In British Columbia, air conditioners are a hot commodity like never before on the West Coast. But as more and more people adapt to more frequent heat waves, many others still suffer through summer temperatures with little more than a fan and a wet cloth to keep them cool.
Temperature extremes have experts worried, because as bad as it is when it feels like 35 C outdoors, it’s indoor temperatures that kill people, says Sarah Henderson, a public health expert with the BC Centre for Disease Control.
“People don’t die because it’s too hot outside. They die because it’s too hot inside,” she says.
“The key message is that indoor temperatures matter, and they matter a lot.”
For anyone stuck inside without AC, excessive heat can be deadly.
Restaurant workers who toil in kitchens that can easily reach 35 or 40 C when it’s hot outside; seniors living in homes without cooling systems; and homeless people living in tents are among the groups prone to suffering excess interior heat.
Like many restaurant workers, staff at Chongqing Restaurant in Downtown Vancouver struggle to stay cool when the mercury soars. It can get uncomfortably hot in what’s already a crowded kitchen tucked away in the back of the small, unassuming restaurant along one of the city’s busiest shopping streets.
But manager Kelly Zhou says his kitchen crew of four power through. When temperature and humidity outdoors makes it feel hotter than 30 C – and much hotter in the kitchen – they’ll fire up the ice machine and put buckets of ice around the kitchen to try and cool things down … a bit.
This year, the season’s first heat wave caught the restaurant by surprise. Seemingly overnight, blistering temperatures descended upon the coast, and by the time Zhou went out to buy fans to cool his kitchen down, they were all sold out.
There’s AC in the dining area, and some of its refreshing breeze makes its way over to the kitchen, but not much (and even with AC, you can only cool a kitchen so much). But when it comes to heat, Zhou says the kitchen staff “are used to it.”
Still, exposure to excess temperatures can overwhelm the body very quickly. This includes in the ‘comfort’ of your own home; in BC, most homes still do not have air conditioning.
Hot, stuffy, stagnant air, coupled with very little cool-air relief in the overnight hours for the body to recover, can be an especially dangerous combination, experts say. Those conditions can lead to headaches, confusion, nausea, and fatigue. Under prolonged exposure, excess heat can lead to seizures, organ failure, even brain damage.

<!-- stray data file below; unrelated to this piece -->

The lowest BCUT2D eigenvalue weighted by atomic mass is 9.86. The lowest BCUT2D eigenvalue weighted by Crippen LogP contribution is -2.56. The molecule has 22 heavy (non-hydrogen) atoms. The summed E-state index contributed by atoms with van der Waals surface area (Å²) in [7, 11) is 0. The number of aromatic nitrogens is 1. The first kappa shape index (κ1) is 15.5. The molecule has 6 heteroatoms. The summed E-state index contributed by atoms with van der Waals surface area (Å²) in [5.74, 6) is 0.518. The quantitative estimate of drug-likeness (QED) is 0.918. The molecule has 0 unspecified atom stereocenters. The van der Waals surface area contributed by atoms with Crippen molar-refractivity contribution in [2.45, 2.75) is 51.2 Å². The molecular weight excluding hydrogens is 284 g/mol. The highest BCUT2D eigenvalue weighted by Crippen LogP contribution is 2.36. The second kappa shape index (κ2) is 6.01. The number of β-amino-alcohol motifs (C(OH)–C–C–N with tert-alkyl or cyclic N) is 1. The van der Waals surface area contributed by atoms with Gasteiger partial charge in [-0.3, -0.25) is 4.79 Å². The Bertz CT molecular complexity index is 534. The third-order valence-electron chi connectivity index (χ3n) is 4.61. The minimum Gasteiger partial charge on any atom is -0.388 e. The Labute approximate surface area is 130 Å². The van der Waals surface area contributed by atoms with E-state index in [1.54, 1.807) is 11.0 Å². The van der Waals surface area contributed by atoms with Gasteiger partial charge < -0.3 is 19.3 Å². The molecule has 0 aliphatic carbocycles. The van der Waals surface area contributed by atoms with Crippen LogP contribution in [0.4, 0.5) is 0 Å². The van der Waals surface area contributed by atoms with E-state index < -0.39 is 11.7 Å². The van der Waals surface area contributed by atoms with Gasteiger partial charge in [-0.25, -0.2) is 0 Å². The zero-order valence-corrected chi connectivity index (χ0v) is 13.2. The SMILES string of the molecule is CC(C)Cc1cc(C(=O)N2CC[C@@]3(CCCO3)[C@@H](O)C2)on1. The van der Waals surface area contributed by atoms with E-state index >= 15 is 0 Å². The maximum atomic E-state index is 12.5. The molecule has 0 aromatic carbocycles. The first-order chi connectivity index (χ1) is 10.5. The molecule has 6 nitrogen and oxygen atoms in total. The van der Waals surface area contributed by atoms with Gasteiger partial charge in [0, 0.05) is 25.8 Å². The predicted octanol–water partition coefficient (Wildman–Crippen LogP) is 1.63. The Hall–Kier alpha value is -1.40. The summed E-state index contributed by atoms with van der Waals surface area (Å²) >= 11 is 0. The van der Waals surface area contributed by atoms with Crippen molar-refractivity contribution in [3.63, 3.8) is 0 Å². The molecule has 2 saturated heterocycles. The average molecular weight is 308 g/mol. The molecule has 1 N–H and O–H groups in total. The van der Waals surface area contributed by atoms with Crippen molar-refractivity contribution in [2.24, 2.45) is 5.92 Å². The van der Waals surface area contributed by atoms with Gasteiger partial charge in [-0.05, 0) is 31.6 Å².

As a kinesiology professor at the University of Indiana, Bloomington, Zachary Schlader studies the effects of the heat on the body.
In a heat wave, he says, the heart has to work much harder to pump blood to the surface of the skin. This process is one of the body’s natural defense mechanisms against heat – moving warm blood from the body core to the surface of the skin where heat energy can dissipate in the surrounding air.
“The amount of blood your heart needs to pump out per minute goes way up … from five to 10 or 15 litres per minute,” Schlader says. The transfer of blood to the surface of the skin also means other vital organs, notably the kidneys, aren’t receiving as much blood as they normally would.
Under extreme heat conditions, the kidneys work on overdrive to conserve water and to prevent the body from dehydrating. That, coupled with the loss of blood flow to vital organs, means kidney failure is a persistent danger when the body overheats.
In B.C.’s Fraser Valley, east of Vancouver, summer highs are regularly several degrees hotter than along the coast. If it’s 26 C in Vancouver, it can easily get to 33 C or 34 C in Abbotsford – and that’s without the humidity. That kind of heat is a huge risk for the city’s homeless population, who are living in tents and trailers scattered in encampments throughout the city. Those tents can get impossibly hot.